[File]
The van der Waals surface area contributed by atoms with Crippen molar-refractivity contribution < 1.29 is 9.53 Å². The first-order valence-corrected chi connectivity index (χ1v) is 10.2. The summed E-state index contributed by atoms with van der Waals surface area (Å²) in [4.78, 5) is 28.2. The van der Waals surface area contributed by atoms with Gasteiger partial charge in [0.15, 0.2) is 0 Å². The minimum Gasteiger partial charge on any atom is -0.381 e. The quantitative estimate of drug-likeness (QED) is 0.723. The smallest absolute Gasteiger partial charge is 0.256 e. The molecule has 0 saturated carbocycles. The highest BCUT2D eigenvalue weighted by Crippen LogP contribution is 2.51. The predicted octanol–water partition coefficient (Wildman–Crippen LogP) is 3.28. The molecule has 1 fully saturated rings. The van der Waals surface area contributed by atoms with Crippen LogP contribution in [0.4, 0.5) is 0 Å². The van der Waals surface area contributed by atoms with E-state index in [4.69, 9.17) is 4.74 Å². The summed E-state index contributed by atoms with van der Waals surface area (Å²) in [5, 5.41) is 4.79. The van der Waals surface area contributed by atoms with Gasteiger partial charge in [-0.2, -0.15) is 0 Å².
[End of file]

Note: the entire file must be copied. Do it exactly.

The van der Waals surface area contributed by atoms with Crippen molar-refractivity contribution < 1.29 is 9.53 Å². The first-order valence-corrected chi connectivity index (χ1v) is 10.2. The summed E-state index contributed by atoms with van der Waals surface area (Å²) in [4.78, 5) is 28.2. The van der Waals surface area contributed by atoms with Gasteiger partial charge in [0.15, 0.2) is 0 Å². The minimum Gasteiger partial charge on any atom is -0.381 e. The quantitative estimate of drug-likeness (QED) is 0.723. The smallest absolute Gasteiger partial charge is 0.256 e. The molecule has 0 saturated carbocycles. The highest BCUT2D eigenvalue weighted by Crippen LogP contribution is 2.51. The predicted octanol–water partition coefficient (Wildman–Crippen LogP) is 3.28. The molecule has 1 fully saturated rings. The van der Waals surface area contributed by atoms with Crippen LogP contribution in [0.4, 0.5) is 0 Å². The van der Waals surface area contributed by atoms with E-state index in [4.69, 9.17) is 4.74 Å². The summed E-state index contributed by atoms with van der Waals surface area (Å²) in [5, 5.41) is 4.79. The van der Waals surface area contributed by atoms with Gasteiger partial charge in [-0.2, -0.15) is 0 Å².